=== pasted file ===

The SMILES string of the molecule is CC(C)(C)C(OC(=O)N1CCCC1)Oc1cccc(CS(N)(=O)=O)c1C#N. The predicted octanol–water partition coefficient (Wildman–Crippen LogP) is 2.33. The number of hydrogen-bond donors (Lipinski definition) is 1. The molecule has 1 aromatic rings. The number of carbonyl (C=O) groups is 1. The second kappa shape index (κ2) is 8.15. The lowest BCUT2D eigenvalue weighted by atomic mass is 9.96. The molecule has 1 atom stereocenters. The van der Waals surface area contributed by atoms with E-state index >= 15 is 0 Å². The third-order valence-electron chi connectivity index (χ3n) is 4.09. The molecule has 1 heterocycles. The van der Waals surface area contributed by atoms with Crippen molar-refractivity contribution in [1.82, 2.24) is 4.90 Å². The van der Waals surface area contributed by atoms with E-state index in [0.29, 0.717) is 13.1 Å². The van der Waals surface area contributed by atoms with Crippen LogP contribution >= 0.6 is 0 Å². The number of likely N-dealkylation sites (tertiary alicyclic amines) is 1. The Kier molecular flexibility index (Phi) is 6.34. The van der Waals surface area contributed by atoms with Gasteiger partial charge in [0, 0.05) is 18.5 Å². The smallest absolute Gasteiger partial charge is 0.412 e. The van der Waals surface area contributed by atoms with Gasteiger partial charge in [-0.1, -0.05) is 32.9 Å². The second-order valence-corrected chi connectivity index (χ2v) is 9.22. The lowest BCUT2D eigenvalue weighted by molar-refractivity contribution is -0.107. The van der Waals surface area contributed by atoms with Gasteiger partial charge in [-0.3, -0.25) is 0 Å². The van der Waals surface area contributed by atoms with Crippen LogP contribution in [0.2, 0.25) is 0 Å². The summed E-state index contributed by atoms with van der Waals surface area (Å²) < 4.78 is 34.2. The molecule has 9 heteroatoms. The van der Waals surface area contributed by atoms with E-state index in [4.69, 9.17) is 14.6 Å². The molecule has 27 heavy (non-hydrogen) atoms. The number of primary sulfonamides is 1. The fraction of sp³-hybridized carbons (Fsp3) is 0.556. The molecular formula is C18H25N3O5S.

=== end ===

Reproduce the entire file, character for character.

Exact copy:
The SMILES string of the molecule is CC(C)(C)C(OC(=O)N1CCCC1)Oc1cccc(CS(N)(=O)=O)c1C#N. The predicted octanol–water partition coefficient (Wildman–Crippen LogP) is 2.33. The number of hydrogen-bond donors (Lipinski definition) is 1. The molecule has 1 aromatic rings. The number of carbonyl (C=O) groups is 1. The second kappa shape index (κ2) is 8.15. The lowest BCUT2D eigenvalue weighted by atomic mass is 9.96. The molecule has 1 atom stereocenters. The van der Waals surface area contributed by atoms with E-state index >= 15 is 0 Å². The third-order valence-electron chi connectivity index (χ3n) is 4.09. The molecule has 1 heterocycles. The van der Waals surface area contributed by atoms with Crippen molar-refractivity contribution in [1.82, 2.24) is 4.90 Å². The van der Waals surface area contributed by atoms with E-state index in [0.29, 0.717) is 13.1 Å². The van der Waals surface area contributed by atoms with Crippen LogP contribution >= 0.6 is 0 Å². The number of likely N-dealkylation sites (tertiary alicyclic amines) is 1. The Kier molecular flexibility index (Phi) is 6.34. The van der Waals surface area contributed by atoms with Gasteiger partial charge in [0, 0.05) is 18.5 Å². The smallest absolute Gasteiger partial charge is 0.412 e. The van der Waals surface area contributed by atoms with Gasteiger partial charge in [-0.1, -0.05) is 32.9 Å². The second-order valence-corrected chi connectivity index (χ2v) is 9.22. The lowest BCUT2D eigenvalue weighted by molar-refractivity contribution is -0.107. The van der Waals surface area contributed by atoms with Gasteiger partial charge in [-0.3, -0.25) is 0 Å². The van der Waals surface area contributed by atoms with Crippen LogP contribution in [0.2, 0.25) is 0 Å². The summed E-state index contributed by atoms with van der Waals surface area (Å²) < 4.78 is 34.2. The molecule has 9 heteroatoms. The van der Waals surface area contributed by atoms with E-state index in [4.69, 9.17) is 14.6 Å². The molecule has 27 heavy (non-hydrogen) atoms. The number of primary sulfonamides is 1. The fraction of sp³-hybridized carbons (Fsp3) is 0.556. The molecular formula is C18H25N3O5S.